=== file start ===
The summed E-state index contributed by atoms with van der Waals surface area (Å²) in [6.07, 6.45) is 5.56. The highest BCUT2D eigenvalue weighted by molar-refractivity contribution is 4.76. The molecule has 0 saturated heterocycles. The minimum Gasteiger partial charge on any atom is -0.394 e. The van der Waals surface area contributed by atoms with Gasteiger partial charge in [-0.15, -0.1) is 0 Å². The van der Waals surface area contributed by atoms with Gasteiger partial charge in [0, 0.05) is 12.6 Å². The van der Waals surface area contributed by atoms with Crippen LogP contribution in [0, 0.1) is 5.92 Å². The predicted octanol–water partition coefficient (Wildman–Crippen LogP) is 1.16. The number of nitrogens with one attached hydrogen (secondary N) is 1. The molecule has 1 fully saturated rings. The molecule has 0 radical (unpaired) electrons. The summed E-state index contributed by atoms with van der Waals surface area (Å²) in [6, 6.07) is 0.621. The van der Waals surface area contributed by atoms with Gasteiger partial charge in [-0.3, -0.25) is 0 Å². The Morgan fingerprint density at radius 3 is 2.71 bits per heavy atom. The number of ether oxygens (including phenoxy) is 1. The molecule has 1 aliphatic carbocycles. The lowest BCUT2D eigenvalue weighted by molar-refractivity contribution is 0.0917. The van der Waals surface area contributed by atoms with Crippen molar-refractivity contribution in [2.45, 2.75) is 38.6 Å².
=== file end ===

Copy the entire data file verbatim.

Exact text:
The summed E-state index contributed by atoms with van der Waals surface area (Å²) in [6.07, 6.45) is 5.56. The highest BCUT2D eigenvalue weighted by molar-refractivity contribution is 4.76. The molecule has 0 saturated heterocycles. The minimum Gasteiger partial charge on any atom is -0.394 e. The van der Waals surface area contributed by atoms with Gasteiger partial charge in [-0.15, -0.1) is 0 Å². The van der Waals surface area contributed by atoms with Gasteiger partial charge in [0, 0.05) is 12.6 Å². The van der Waals surface area contributed by atoms with Crippen LogP contribution in [0, 0.1) is 5.92 Å². The predicted octanol–water partition coefficient (Wildman–Crippen LogP) is 1.16. The number of nitrogens with one attached hydrogen (secondary N) is 1. The molecule has 1 fully saturated rings. The molecule has 0 radical (unpaired) electrons. The summed E-state index contributed by atoms with van der Waals surface area (Å²) in [6, 6.07) is 0.621. The van der Waals surface area contributed by atoms with Gasteiger partial charge in [-0.3, -0.25) is 0 Å². The Morgan fingerprint density at radius 3 is 2.71 bits per heavy atom. The number of ether oxygens (including phenoxy) is 1. The molecule has 1 aliphatic carbocycles. The lowest BCUT2D eigenvalue weighted by molar-refractivity contribution is 0.0917. The van der Waals surface area contributed by atoms with Crippen molar-refractivity contribution in [2.45, 2.75) is 38.6 Å².